Mommy Guilt is a b*tch.
I guess it’s just part of the job though, right? I remember when Noah was about 10-days-old and I was having a terrible time breastfeeding. I wanted to give up, but I felt so guilty about it. My mom told me it was OK to stop and said to me, “Tracy, you’re a mom now. You’re going to feel guilty about something every day for the rest of your life.” (We didn’t know it at the time, but Noah was allergic to milk and soy. When we figured it out two months later, they put him on a very expensive specialized formula. Thankfully he has outgrown the allergies now.)
My Mommy Guilt today is about Colin. We finally chose a school, and he had his assessment this morning. We didn’t think he was going to be able to start for at least a month, but they can take him in two weeks. It’s wonderful that they can take him in two weeks, but it’s also a little overwhelming.
We had narrowed it down to two schools, and we really thought we were leaning toward the other school. The other school would not have been able to take him until the end of October/ beginning of November, so TWO WEEKS is kind of hard for me to wrap my head around. I thought I had longer to mentally prepare myself for it. I mean, Christian and I both believe this is the right thing for Colin, but I am sending my baby for some pretty intense therapy four-days-a-week! It’s a big change from two days at a church pre-school free-play class and two hours of therapy (for which I was present and involved) a week.
Colin will have his own room at this school and we can decorate it for him. He gets to work for rewards, so they recommended bringing in some favorite things. He absolutely loves trains and cars, so I knew he had to have some there. Of course, Toys-R-Us is having a big train sale right now, so I headed on over. I got him some new trains and train tracks. I also got him some cars, a bean bag chair, and a toy basket. Yup, Mommy Guilt gave our credit card a small workout today.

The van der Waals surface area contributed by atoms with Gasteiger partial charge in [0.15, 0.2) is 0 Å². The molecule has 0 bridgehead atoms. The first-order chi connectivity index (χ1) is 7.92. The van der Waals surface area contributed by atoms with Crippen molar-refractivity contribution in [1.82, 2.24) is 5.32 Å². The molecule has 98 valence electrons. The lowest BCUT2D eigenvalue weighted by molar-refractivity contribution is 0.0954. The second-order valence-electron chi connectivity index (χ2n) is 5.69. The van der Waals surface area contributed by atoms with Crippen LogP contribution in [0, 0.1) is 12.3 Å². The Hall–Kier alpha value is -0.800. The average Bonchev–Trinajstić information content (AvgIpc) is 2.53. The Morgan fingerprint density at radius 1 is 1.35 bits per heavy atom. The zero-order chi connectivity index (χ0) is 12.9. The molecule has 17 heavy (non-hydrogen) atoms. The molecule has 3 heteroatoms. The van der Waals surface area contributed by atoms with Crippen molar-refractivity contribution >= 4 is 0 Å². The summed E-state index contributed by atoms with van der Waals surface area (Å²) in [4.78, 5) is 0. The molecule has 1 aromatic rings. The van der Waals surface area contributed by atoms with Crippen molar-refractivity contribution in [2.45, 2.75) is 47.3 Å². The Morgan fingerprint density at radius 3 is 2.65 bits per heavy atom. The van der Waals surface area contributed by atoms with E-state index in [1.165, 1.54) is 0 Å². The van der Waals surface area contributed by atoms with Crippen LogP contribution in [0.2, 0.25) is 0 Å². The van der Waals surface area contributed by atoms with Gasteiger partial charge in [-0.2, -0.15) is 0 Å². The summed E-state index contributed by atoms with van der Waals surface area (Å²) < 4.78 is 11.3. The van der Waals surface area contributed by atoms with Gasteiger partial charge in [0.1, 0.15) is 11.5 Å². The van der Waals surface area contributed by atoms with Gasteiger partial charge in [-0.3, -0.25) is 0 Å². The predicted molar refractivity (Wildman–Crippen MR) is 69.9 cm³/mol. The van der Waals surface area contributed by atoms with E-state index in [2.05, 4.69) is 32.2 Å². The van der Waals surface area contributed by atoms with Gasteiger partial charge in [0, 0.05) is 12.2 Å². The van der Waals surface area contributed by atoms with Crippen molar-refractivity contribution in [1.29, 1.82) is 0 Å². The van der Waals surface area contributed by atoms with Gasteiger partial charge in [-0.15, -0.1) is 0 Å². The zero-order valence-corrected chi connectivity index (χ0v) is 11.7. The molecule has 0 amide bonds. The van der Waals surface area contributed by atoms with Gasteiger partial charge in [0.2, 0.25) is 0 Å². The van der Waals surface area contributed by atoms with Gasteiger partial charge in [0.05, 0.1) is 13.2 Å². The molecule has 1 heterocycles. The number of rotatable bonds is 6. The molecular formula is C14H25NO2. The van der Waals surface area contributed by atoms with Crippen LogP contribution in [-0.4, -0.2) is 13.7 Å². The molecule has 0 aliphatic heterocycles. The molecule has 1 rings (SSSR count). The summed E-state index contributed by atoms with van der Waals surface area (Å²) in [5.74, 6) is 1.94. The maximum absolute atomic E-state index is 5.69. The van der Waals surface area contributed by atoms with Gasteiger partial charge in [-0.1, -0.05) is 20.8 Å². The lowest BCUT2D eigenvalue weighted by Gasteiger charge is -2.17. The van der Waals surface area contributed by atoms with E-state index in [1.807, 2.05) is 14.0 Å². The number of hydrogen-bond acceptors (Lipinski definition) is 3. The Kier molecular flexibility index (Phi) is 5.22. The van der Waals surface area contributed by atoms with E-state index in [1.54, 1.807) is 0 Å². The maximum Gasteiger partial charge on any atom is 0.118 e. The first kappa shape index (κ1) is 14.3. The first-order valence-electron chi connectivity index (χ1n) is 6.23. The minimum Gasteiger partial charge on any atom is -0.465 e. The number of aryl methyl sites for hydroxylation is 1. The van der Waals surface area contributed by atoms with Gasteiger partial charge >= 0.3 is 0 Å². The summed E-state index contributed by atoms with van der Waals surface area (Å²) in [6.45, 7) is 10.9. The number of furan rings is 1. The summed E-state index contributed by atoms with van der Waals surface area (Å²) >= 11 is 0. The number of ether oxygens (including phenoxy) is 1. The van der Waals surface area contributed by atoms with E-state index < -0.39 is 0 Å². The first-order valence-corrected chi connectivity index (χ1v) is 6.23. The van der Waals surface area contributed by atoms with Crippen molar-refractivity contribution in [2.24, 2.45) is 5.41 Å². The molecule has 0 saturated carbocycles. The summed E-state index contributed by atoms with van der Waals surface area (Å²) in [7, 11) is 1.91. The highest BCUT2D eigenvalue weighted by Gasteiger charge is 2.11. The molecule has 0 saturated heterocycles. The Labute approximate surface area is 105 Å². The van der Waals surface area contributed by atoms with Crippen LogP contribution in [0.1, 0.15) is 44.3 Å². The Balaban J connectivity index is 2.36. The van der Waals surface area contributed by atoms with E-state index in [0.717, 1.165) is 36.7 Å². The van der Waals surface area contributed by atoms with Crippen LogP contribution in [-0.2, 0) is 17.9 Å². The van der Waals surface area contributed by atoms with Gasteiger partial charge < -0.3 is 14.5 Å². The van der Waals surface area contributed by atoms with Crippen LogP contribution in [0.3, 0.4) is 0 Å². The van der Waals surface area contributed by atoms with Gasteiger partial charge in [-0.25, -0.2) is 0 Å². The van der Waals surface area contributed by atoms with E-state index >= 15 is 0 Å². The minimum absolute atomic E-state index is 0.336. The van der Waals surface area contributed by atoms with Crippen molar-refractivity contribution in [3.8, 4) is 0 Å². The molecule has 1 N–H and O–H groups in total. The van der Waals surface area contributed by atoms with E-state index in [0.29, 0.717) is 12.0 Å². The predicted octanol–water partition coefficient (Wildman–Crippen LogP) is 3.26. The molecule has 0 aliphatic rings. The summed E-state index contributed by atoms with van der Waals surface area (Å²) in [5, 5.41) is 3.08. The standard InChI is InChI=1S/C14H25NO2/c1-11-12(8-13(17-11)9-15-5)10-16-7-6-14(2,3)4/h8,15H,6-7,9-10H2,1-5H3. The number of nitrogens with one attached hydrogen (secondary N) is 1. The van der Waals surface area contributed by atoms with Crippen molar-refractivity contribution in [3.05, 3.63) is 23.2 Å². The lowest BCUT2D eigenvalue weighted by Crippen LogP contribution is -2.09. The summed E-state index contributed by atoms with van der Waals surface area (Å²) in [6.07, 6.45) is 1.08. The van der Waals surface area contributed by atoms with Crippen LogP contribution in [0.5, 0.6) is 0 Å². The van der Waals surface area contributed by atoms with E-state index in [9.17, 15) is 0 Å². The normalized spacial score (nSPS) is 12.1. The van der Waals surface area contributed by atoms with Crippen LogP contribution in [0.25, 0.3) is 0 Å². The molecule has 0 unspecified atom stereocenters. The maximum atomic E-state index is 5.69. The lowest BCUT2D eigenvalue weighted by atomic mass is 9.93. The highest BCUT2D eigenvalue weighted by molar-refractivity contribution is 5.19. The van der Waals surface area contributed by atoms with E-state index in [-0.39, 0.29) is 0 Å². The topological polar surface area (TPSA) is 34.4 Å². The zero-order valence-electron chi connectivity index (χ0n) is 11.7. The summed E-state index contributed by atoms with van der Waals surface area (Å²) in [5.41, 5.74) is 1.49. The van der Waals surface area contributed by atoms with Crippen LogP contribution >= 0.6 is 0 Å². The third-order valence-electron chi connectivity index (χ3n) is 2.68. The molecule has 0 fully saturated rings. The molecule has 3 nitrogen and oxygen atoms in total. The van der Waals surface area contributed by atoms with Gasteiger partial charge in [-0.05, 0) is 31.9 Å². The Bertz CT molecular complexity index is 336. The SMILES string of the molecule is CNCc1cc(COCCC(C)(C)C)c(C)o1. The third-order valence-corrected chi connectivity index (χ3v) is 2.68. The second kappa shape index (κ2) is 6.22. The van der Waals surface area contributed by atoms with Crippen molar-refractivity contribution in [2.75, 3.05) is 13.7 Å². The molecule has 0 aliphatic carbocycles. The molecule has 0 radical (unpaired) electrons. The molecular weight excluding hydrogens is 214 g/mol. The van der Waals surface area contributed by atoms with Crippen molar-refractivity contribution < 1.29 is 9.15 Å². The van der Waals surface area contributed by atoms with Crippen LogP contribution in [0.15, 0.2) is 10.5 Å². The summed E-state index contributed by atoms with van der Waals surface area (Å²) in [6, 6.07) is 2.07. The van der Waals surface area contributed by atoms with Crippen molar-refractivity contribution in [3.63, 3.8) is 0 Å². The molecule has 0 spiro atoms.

I did restrain my Mommy Guilt somewhat. It could have been much worse. I was looking at other stuff, but reminded myself we have enough toys at home that we should have some that won’t be missed. (Colin AND Noah would have definitely missed the trains and train tracks if they had disappeared from our house though.)
As I mentioned earlier, this school is not the one we thought we were going to go with. Two weeks ago Christian sad he was 35% for this school and 65% for the other school, and I was about the same. We really liked this school, but they had some significant turnover just under a year ago, including the Executive Director. However, after meeting with the Executive Director, the Board President, and talking to several parents who went through the transition or whose children started after the transition, we were swayed. (Incidently, we also found out the other school is opening a second location, so we may have ended up being on the front end of a transition there.)
There were financial considerations as well, and this school ended up waiving their deposit for us and they will pay about half of our out-of-pocket insurance costs for Colin next year (a Board member’s mother is a benefactor and provides scholarships).
This school is the closest to us geographically, too, and that is an added bonus. Colin will go from 8:30am to 1pm, while Noah and Zoe will go to their church pre-school from 9am to 2pm. The location of this school will make those pick-ups and drop-offs easier. Next year, when Noah is in kindergarten, Zoe is at the church pre-school, and Colin is at this school, it will make pick-ups and drop-offs MUCH easier.
This school is smaller, and we feel like Colin will get more personal attention there. On top of the therapist who will work with Colin one-on-one, there will be a clinical director who will spend four to six hours with him, and the Executive Director will spend one to two hours with Colin herself . Because of my work schedule, I can’t always be the one who drops Colin off and picks him up (it will be a combination of Christian, Christian’s mom, my mom, and me), so I really like the fact that I can call the Executive Director directly, and she could talk intelligently and specifically about our child.
Even though it’s going to take me a minute to adjust to Colin starting earlier, we are really excited for this and we have a lot of hope for what it will do for Colin. We hope that this is just a temporary thing and that he will eventually transition to our school district’s pre-school bridge program (for kids with special needs) or to “regular” kindergarten. We hope that by getting him this early intervention, he will learn the skills that will make him successful in a “regular” classroom.